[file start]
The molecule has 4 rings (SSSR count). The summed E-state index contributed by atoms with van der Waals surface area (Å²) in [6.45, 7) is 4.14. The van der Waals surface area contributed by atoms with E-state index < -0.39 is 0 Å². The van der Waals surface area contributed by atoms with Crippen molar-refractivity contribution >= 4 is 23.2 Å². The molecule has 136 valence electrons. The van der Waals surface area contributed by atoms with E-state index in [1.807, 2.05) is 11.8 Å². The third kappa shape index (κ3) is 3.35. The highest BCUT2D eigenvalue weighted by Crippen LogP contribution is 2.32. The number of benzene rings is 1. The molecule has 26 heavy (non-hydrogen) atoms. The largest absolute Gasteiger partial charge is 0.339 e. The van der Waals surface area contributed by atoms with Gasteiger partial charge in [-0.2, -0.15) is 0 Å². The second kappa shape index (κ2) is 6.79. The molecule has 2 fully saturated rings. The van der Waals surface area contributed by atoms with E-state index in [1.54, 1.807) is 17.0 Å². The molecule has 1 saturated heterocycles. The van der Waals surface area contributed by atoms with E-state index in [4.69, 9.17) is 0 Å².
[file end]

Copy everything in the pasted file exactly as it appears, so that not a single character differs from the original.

The molecule has 4 rings (SSSR count). The summed E-state index contributed by atoms with van der Waals surface area (Å²) in [6.45, 7) is 4.14. The van der Waals surface area contributed by atoms with E-state index < -0.39 is 0 Å². The van der Waals surface area contributed by atoms with Crippen molar-refractivity contribution >= 4 is 23.2 Å². The molecule has 136 valence electrons. The van der Waals surface area contributed by atoms with E-state index in [1.807, 2.05) is 11.8 Å². The third kappa shape index (κ3) is 3.35. The highest BCUT2D eigenvalue weighted by Crippen LogP contribution is 2.32. The number of benzene rings is 1. The molecule has 26 heavy (non-hydrogen) atoms. The largest absolute Gasteiger partial charge is 0.339 e. The van der Waals surface area contributed by atoms with Gasteiger partial charge in [-0.2, -0.15) is 0 Å². The second kappa shape index (κ2) is 6.79. The molecule has 2 fully saturated rings. The van der Waals surface area contributed by atoms with E-state index in [1.54, 1.807) is 17.0 Å². The molecule has 1 saturated heterocycles. The van der Waals surface area contributed by atoms with E-state index in [4.69, 9.17) is 0 Å².